The book assembles influences, details and observations on and by Laurie Baker to treat one to an explicit and fitting record to his willingness to accommodate and experiment with architecture of frugality and his continuing capacity to inspire people in re-evaluating excess.
Reprinted in 2014, this book authored by Gautam Bhatia makes an invaluable contribution by documenting the intent and ideas attached to the prolific legacy of Laurie Baker that secedes from the conventional notion of architectural practice. In his preceding author’s note, Gautam Bhatia writes, “The book was originally intended to be a guide to his method of building, but over the many meetings in the verandah of his home, the Hamlet, and the numerous visits to the sites (occasionally carrying a client’s door on the roof of his car) and watching him communicate with the Malyalee masons with vigorous gestures, I came to realise that Baker’s architecture is a by-product of a larger picture – a picture that recognises the importance of people’s aspirations for a better life. I began to see that his buildings were merely a direct and honest response to this spirit, this idea. It was after having realised this that the book took a different turn.” Issued in paperback, the book is eponymously grouped in three distinct parts with brisk chapters – Life, Work & Writings.
Structured around this premise, the book approaches its first grouping entitled ‘Life’ over broader precepts such as Influences, Context, amongst others rather than telling a story of progressions. Composed with the author’s own succinct narrations, quotes by Laurie Baker cited from various features enables the notion of a dialogue. The second section is a repository of selective buildings accompanied by compellingly detailed information together with archival photographs of the projects and meaningful illustrations. The text recognises ideas inscribed within the intelligent, relevant and flexible spaces, and they are distilled and elaborated upon to create a comprehensive body of information. The simplified drawings recreate the details to convey precision and the framework of the whole composition outlines the conceptual edge of each project. As you read on, the manoeuvres make for a routine. Common themes emerge and the cognizance of the well-informed details contain and explain the social and material dimensions of the inclusive manifesto that Baker followed. These interventions transform the idea of architecture into one that is incredibly liberating wherein there it denounces an engagement with pure aesthetics and tenders interpretations on how the inhabitant and the vernacular informed the shaping of plan configurations for most of Baker’s projects. In the essay, ‘Building and Practice’, Bhatia writes of these projects, “They demonstrate the determination and the continually experimenting and expansive will of the man who has created them.”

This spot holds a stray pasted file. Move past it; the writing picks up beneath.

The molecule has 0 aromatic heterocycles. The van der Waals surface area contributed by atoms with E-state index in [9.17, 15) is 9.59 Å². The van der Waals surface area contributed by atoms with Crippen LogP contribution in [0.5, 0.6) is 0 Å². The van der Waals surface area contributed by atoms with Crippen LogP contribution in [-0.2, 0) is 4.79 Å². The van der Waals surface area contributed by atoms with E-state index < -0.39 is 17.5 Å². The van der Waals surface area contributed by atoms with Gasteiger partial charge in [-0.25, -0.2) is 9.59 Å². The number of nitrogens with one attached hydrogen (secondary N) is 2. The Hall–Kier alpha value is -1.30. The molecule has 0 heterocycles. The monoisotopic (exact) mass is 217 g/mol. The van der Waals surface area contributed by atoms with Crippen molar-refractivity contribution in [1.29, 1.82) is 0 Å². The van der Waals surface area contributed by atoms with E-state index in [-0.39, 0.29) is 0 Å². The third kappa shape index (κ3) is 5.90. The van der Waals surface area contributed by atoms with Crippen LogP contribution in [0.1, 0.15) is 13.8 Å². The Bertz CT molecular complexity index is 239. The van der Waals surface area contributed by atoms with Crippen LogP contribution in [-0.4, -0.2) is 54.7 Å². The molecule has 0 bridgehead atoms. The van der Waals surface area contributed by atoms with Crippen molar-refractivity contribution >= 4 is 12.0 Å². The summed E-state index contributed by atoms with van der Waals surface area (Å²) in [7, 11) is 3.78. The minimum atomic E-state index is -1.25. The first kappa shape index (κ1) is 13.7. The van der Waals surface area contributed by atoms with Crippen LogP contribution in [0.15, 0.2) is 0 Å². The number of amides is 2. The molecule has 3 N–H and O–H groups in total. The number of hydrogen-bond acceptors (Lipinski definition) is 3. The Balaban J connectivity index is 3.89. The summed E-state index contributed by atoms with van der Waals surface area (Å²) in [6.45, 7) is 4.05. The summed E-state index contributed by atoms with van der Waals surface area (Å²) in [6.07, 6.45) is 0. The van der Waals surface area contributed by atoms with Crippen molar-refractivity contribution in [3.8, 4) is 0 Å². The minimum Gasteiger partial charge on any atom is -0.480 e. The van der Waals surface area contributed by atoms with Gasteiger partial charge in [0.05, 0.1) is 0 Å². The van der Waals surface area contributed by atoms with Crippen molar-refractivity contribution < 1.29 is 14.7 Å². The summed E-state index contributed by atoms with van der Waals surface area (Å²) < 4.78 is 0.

The third section offers powerful insights on the issues of housing, ‘Architecture and the People’, ‘Proposal for a Core House’ etc, through unpublished papers, papers written for symposiums in form of perceptive and incisive commentaries. Excerpts are published from his cost saving manual with simplified elementary diagrams – a crucial characteristic of the codex. These also provide an instructive context for some of the details referred to in the text. The book ends on argumentative concluding note with a Letter to the Minister for Works and Housing written by Laurie Baker presenting a case for the need of a realistic policy to be adopted for housing.
Here lies much of the value of the book as well as in its descriptive verve. It is hard to identify the most rewarding parts of the book, if they can be differentiated as such. The prose does not prioritise, and inject grander narratives but personifies many of the Baker’s key ideas. In discussing the former, Gautam Bhatia mentions in his note, “The directness and simplicity of Laurie Baker’s own work made it essential that the book be intended for all: the interested lay reader, the architect, and the student of architecture – anyone with even a passing interest in ideas of design, low cost building, or the life of a committed individual.” Within black and white pages, the quality of the production is uncomplicated which befits its content.
Supplementary to the Costford publications, it not only expands on Laurie Baker’s values and beliefs, but chronicles a body of work so momentous, culturally and economically that is as relevant, if not more, even today. Hopefully, it will give impetus to a much-required debate on the role of architecture in India within the contemporaneous culture, existent more as a concern with spectacle and a disconnection from reality.
In reflection of the present narrow architectural discourse and criticism, and the ignorance of the larger section of the fraternity in face of pressing problems such as sustainability, this book prescriptively should be widely read.